Peter gives encouragement to these alienated Christians, starting verse 2. He tells us that we should be encouraged because the Father chose us. Don’t worry about the term “chosen” (literally, “elect”). There are honest differences of opinion about the doctrine of election. No matter our interpretation of the issue, we can’t fully understand it. What we know for sure is that the world consists of believers, for whom Christ is Savior and Lord, and unbelievers, for whom He is not. The fact is, we chose to believe, and the Father chose to make us His children.
Peter writes that we should be encouraged because the Son shed His blood for us. Paul explains this in Romans 6:8-9: “Now if we died with Christ, we believe that we will also live with Him. For we know that since Christ was raised from the dead, he cannot die again; death no longer has mastery over Him.” Most of these early Christians had a Jewish background. They understood the blood atonement and the sprinkling of the blood of the sacrifice on the mercy seat in the Holy of Holies for the remission of sins. They would have completely understood Peter’s reference in verse 2 to the sprinkling of Christ’s blood, not in the temple, but on the throne of God the Father.
One of Peter’s major points is that we should be encouraged because the Spirit works in us. This work is called sanctification (“to set apart” or “make holy”). God does not just save us and walk away. The Holy Spirit continually sanctifies us to greater and greater spiritual maturity.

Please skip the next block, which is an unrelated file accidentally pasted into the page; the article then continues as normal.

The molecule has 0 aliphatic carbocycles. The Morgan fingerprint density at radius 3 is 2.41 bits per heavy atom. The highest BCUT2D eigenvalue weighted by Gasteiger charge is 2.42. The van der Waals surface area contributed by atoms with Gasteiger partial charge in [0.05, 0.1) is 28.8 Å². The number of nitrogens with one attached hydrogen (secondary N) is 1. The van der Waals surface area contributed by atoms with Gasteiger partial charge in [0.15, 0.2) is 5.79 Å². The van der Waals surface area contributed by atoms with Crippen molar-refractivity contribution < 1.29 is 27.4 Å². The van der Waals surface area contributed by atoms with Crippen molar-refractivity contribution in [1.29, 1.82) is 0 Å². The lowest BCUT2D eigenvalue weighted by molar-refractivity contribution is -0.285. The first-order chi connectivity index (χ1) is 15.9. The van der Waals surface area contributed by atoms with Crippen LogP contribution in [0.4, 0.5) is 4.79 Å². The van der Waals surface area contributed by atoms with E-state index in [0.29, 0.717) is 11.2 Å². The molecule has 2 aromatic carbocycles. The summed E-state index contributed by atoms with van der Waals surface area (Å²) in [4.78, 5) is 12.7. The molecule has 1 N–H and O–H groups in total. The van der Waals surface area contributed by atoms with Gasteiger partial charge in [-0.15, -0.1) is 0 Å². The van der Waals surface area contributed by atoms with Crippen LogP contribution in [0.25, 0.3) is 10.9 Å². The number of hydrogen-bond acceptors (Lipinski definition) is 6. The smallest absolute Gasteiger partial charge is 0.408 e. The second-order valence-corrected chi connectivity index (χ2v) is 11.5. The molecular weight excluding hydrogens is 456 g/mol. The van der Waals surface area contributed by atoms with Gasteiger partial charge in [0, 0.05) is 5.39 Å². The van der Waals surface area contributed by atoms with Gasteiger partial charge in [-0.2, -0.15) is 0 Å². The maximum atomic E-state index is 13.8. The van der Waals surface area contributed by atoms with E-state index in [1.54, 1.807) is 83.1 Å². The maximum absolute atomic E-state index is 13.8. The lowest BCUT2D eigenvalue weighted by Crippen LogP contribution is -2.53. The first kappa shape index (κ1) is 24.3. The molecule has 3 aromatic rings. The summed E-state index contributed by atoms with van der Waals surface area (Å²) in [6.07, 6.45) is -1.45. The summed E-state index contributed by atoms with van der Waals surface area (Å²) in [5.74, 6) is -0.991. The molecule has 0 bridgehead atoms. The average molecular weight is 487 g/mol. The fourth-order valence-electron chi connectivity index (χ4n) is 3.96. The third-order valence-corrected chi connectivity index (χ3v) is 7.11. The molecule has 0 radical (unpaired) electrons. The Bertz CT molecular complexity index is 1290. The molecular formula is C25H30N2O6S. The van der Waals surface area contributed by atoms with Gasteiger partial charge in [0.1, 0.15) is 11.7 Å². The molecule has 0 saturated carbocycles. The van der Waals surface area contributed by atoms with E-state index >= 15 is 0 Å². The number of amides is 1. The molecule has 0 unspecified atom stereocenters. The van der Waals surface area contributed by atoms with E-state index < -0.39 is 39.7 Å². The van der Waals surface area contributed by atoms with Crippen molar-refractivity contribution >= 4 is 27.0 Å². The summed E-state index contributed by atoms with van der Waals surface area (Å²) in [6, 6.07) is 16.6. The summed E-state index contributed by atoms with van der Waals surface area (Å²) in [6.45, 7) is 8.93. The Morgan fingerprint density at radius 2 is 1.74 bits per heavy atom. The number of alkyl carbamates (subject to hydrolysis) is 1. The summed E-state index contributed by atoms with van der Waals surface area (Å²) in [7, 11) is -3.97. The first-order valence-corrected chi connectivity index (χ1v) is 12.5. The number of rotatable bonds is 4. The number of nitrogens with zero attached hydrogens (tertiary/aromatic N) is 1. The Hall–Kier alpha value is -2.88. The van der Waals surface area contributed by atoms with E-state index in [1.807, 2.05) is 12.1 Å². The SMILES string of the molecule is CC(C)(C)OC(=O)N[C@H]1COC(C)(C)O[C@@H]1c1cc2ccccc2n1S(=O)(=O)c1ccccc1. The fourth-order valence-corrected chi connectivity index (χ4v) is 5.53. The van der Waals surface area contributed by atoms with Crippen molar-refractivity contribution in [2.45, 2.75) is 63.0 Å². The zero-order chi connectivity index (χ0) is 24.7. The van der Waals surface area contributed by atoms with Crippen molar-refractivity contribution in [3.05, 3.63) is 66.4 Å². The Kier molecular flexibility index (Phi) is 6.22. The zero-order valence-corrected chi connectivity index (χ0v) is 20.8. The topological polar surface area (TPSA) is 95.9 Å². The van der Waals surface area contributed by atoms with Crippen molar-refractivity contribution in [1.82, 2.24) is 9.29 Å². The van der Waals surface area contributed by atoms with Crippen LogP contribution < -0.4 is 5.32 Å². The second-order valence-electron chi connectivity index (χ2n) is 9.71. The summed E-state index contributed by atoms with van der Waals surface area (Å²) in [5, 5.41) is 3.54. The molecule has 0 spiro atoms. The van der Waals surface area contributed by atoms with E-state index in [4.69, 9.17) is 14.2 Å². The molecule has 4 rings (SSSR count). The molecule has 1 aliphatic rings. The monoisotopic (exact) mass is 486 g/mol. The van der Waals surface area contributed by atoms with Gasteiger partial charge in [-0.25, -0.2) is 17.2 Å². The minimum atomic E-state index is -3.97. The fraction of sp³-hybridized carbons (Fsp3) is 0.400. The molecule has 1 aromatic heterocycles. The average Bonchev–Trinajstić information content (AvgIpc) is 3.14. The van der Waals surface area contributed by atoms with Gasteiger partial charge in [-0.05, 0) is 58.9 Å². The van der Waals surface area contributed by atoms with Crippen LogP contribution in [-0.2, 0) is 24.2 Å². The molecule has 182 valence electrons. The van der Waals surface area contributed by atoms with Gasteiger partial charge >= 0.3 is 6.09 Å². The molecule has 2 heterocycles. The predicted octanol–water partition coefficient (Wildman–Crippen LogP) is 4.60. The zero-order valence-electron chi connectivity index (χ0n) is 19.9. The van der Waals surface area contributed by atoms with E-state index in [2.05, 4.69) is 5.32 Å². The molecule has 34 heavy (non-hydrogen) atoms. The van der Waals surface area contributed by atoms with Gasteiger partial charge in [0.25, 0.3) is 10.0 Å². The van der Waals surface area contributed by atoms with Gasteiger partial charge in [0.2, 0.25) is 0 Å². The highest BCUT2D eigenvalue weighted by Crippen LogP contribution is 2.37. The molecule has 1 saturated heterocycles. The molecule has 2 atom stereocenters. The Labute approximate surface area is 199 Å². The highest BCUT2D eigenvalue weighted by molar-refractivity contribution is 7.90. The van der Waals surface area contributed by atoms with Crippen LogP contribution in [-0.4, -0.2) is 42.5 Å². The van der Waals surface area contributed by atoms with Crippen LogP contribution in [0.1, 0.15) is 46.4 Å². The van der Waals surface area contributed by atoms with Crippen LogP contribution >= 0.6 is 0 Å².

Peter ends his salutation: “Grace and peace be yours in abundance.” In other words, there is immeasurable joy and peace in knowing that God has such a profound interest in us. It is in that that we can rejoice as strangers in the world.
Another reason to be positive in days of discouragement is:
God has given us a new birth (3-5)
Peter doesn’t stop at the fact of our new birth. He explains some of its results. He tells us that we have a living hope (some versions, “lively” hope), the context of our living hope being the hope that exists through the resurrection of the Lord. Our resurrection is possible only because of Jesus’ resurrection; we have this certain expectation because of our new birth. Peter also makes the point that we have an inheritance that is certain: it is incorruptible; it will never perish, spoil, or fade; “kept in heaven for you,” which means reserved, guarded, sure to happen, and guaranteed by our Father in heaven.
He also stresses that we have the assurance of our ultimate redemption when Christ returns (we are “shielded by God’s power until the coming of the salvation that is ready to be revealed in the last time”, verse 5). Peter uses the term “salvation” for both the initial trust in Christ as Savior and our final redemption at the second advent. Paul says it is indescribable: “No eye has seen, no ear has heard, no mind has conceived what God has prepared for those who love Him” (1 Corinthians 2:9, quoting Isaiah 64:4). We are “shielded by God’s power” until that day comes. “Shielded” is a military term referring to a military garrison quartered in a city to protect it.
Then Peter gives a third reason Christians should be positive in days of discouragement:
God has a purpose for our trials (6-9)
Notice the contrast in verse 6: we can rejoice in what God has done for us (positive), though now for awhile we suffer grief in trials (negative). Just as Paul teaches us in Philippians, Peter tells us that the Christian’s joy is not dependent on his or her circumstances. We can be encouraged that our trials are temporary (“for a little while”; some versions “for a season”).